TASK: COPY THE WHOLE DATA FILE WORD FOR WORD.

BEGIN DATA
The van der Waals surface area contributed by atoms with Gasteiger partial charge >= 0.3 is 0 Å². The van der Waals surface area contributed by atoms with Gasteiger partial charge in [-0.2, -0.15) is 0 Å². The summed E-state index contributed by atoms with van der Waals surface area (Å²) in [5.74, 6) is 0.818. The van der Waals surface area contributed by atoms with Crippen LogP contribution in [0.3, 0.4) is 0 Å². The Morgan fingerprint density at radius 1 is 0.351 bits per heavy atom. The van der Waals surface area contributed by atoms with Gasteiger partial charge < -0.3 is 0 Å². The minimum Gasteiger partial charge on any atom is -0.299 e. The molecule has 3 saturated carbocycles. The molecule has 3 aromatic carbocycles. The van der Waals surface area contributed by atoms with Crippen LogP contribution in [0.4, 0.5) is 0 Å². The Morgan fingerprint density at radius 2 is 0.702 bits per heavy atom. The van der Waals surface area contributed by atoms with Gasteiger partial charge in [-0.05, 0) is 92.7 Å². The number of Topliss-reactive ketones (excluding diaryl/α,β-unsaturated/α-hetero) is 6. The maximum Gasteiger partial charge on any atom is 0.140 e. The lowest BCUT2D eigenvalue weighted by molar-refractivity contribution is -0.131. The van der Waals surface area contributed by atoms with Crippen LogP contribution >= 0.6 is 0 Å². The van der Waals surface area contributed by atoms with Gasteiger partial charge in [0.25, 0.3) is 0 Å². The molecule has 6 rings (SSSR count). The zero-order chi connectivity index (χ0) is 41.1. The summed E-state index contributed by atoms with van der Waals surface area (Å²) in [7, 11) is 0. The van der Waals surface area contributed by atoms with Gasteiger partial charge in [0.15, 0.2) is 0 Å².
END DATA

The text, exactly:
The van der Waals surface area contributed by atoms with Gasteiger partial charge >= 0.3 is 0 Å². The van der Waals surface area contributed by atoms with Gasteiger partial charge in [-0.2, -0.15) is 0 Å². The summed E-state index contributed by atoms with van der Waals surface area (Å²) in [5.74, 6) is 0.818. The van der Waals surface area contributed by atoms with Crippen LogP contribution in [0.3, 0.4) is 0 Å². The Morgan fingerprint density at radius 1 is 0.351 bits per heavy atom. The van der Waals surface area contributed by atoms with Gasteiger partial charge < -0.3 is 0 Å². The minimum Gasteiger partial charge on any atom is -0.299 e. The molecule has 3 saturated carbocycles. The molecule has 3 aromatic carbocycles. The van der Waals surface area contributed by atoms with Crippen LogP contribution in [0.4, 0.5) is 0 Å². The Morgan fingerprint density at radius 2 is 0.702 bits per heavy atom. The van der Waals surface area contributed by atoms with Gasteiger partial charge in [-0.05, 0) is 92.7 Å². The number of Topliss-reactive ketones (excluding diaryl/α,β-unsaturated/α-hetero) is 6. The maximum Gasteiger partial charge on any atom is 0.140 e. The lowest BCUT2D eigenvalue weighted by molar-refractivity contribution is -0.131. The van der Waals surface area contributed by atoms with Crippen LogP contribution >= 0.6 is 0 Å². The van der Waals surface area contributed by atoms with Gasteiger partial charge in [0.25, 0.3) is 0 Å². The molecule has 6 rings (SSSR count). The zero-order chi connectivity index (χ0) is 41.1. The summed E-state index contributed by atoms with van der Waals surface area (Å²) in [7, 11) is 0. The van der Waals surface area contributed by atoms with Gasteiger partial charge in [0.15, 0.2) is 0 Å².